Photo illustrating the event Czech Philharmonic<br>Semyon Bychkov

Czech Philharmonic

Semyon Bychkov

Czech Philharmonic

Brahms’s German Requiem is a deeply personal work. He began contemplating it already in 1854, when his friend Robert Schumann attempted suicide. Brahms discovered the title two years later in Schumann’s estate. Brahms’s first attempt at composing a Requiem turned into the Piano Concerto in D Minor (1857).

Programme

Johannes Brahms
A German Requiem, Op. 45

Performers

Chen Reiss soprano

Boris Prýgl bass

Czech Philharmonic Choir of Brno
Petr Fiala choirmaster

Semyon Bychkov conductor

Czech Philharmonic

Photo illustrating the event Czech Philharmonic<br>Semyon Bychkov
Rudolfinum — Dvorak Hall
17 Jun 2021  Thursday — 7.30pm
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18 Jun 2021  Friday — 7.30pm
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19 Jun 2021  Saturday — 3.00pm
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Brahms’s German Requiem is a deeply personal work. He began contemplating it already in 1854, when his friend Robert Schumann attempted suicide. Brahms discovered the title two years later in Schumann’s estate. Brahms’s first attempt at composing a Requiem turned into the Piano Concerto in D Minor (1857). It was only after the death of Brahms’s mother eight years later that the work was actually composed. It originally had only six movements and was written for baritone, choir, and orchestra. As the fifth movement, Brahms later inserted a soprano solo to the text “I will console you as one is consoled by his mother.”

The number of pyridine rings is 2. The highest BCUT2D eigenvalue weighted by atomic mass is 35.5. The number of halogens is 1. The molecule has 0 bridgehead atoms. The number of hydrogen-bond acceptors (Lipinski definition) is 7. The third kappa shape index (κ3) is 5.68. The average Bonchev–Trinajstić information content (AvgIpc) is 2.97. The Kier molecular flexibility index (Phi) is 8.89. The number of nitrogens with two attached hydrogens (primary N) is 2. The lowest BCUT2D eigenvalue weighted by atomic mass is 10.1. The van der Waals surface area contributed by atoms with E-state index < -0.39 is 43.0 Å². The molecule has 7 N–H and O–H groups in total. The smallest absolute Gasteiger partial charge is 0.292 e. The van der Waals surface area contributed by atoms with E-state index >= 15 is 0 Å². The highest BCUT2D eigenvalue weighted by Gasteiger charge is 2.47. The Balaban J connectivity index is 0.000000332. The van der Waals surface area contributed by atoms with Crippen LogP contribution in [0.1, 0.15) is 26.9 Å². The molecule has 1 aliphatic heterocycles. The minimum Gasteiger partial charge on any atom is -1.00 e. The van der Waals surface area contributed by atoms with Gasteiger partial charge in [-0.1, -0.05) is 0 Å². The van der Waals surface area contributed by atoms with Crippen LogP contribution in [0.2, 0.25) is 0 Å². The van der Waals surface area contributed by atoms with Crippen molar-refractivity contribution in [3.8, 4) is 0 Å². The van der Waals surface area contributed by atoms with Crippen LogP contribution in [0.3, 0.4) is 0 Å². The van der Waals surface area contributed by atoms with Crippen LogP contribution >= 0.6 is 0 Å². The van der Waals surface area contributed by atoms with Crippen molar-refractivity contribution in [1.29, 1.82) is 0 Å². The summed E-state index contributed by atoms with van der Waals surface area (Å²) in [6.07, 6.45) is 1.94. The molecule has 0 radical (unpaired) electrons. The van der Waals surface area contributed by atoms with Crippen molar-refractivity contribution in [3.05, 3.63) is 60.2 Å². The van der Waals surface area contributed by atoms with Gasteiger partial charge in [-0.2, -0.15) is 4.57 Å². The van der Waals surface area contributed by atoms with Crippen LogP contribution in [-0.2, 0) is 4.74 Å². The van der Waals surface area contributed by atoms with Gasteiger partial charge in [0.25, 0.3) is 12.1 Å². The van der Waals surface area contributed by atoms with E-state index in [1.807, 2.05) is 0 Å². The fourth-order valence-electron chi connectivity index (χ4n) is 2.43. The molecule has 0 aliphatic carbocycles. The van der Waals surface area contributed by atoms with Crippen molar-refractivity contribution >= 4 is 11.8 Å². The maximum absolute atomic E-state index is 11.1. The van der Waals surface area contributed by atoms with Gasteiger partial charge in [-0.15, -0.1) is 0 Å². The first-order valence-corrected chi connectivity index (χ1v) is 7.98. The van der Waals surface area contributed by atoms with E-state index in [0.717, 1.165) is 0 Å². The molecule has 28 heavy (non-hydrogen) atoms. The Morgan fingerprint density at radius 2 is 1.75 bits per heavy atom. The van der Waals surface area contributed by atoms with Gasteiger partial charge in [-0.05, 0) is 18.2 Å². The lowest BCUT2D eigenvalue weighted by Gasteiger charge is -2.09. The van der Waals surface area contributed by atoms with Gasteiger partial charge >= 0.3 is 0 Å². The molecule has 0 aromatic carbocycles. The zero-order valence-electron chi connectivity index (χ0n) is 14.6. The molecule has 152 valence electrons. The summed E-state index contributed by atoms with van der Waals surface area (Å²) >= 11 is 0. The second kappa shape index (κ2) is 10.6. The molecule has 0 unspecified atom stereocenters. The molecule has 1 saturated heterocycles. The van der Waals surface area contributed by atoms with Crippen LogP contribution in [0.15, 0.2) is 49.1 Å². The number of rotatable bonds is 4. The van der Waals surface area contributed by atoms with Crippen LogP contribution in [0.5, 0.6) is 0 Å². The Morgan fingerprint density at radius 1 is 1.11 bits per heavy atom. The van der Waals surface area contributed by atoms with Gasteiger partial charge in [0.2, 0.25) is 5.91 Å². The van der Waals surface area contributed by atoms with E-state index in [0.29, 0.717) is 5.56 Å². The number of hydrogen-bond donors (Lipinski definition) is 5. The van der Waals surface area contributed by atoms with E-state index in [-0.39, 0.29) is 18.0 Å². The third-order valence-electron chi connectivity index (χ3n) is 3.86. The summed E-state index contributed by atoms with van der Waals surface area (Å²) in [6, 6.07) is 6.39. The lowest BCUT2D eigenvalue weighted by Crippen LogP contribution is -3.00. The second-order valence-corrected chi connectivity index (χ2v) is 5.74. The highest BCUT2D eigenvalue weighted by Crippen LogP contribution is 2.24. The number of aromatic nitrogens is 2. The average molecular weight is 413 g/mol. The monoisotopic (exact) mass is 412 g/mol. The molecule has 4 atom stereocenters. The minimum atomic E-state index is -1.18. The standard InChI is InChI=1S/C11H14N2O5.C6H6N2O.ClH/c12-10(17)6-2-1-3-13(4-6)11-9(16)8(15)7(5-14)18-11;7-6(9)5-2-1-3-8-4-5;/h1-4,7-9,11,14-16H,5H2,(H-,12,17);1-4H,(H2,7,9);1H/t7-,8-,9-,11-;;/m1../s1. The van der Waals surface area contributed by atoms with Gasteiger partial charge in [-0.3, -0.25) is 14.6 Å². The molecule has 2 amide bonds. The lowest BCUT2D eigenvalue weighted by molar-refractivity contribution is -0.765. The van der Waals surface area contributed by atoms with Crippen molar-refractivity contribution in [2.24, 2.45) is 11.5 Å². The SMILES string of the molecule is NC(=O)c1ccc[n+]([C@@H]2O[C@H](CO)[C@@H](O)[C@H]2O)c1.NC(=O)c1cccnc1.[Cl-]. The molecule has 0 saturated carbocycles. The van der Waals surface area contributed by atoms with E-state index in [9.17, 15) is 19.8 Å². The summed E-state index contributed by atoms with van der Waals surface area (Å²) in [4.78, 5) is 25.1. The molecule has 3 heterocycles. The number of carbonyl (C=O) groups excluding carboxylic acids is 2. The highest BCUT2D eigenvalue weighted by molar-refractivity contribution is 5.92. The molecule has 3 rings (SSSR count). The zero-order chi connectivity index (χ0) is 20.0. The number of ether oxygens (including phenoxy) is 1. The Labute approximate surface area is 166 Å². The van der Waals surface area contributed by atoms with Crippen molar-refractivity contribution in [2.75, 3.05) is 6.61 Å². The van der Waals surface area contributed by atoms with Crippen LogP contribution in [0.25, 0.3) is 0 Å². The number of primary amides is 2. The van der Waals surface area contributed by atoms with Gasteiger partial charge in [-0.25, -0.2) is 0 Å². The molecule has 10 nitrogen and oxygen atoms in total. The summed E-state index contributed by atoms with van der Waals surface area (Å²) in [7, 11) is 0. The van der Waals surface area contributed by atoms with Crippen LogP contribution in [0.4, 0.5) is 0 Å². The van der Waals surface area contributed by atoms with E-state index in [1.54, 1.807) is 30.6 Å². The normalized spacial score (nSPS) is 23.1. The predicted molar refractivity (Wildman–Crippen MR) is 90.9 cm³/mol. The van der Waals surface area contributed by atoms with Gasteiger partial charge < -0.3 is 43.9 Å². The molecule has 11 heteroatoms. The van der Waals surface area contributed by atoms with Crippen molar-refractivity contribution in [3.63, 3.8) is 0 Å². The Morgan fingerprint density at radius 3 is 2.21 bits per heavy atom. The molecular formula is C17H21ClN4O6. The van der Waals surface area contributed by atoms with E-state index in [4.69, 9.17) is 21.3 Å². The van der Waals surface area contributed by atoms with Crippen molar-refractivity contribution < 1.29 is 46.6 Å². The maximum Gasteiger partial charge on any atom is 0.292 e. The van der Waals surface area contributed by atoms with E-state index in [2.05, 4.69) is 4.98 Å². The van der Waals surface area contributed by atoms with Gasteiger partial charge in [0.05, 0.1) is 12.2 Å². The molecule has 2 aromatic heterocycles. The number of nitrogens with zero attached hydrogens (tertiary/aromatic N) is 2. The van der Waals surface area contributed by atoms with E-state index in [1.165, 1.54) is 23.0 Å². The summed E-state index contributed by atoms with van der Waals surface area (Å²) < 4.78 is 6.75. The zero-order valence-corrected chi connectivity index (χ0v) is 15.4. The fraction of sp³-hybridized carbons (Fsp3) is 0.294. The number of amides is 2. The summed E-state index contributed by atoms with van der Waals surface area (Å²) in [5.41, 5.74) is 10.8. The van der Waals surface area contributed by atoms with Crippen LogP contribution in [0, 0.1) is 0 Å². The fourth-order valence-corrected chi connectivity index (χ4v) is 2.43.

Brahms himself picked out the texts from Luther’s German translation of the Bible and he avoided the usual liturgical sequence, the Dies Irae, the fury and horror of which had been set to music colourfully by other composers. Rather than emphasising the theme of the Last Judgement, Brahms instead wished to give comfort to those who remained alive. In a letter to Clara Schumann, Brahms actually mentions a “Human Requiem”. The emphasis on the human dimension of music and the content make the German Requiem one of the kindest and most popular compositions of its kind.

The public reacted coolly to a performance of the first three movements in Vienna in 1867, but the premières of six movements in Bremen and then of the complete seven-movement work in Leipzig two years later were received with clear enthusiasm, setting the German Requiem on its way to the hearts of listeners around the world.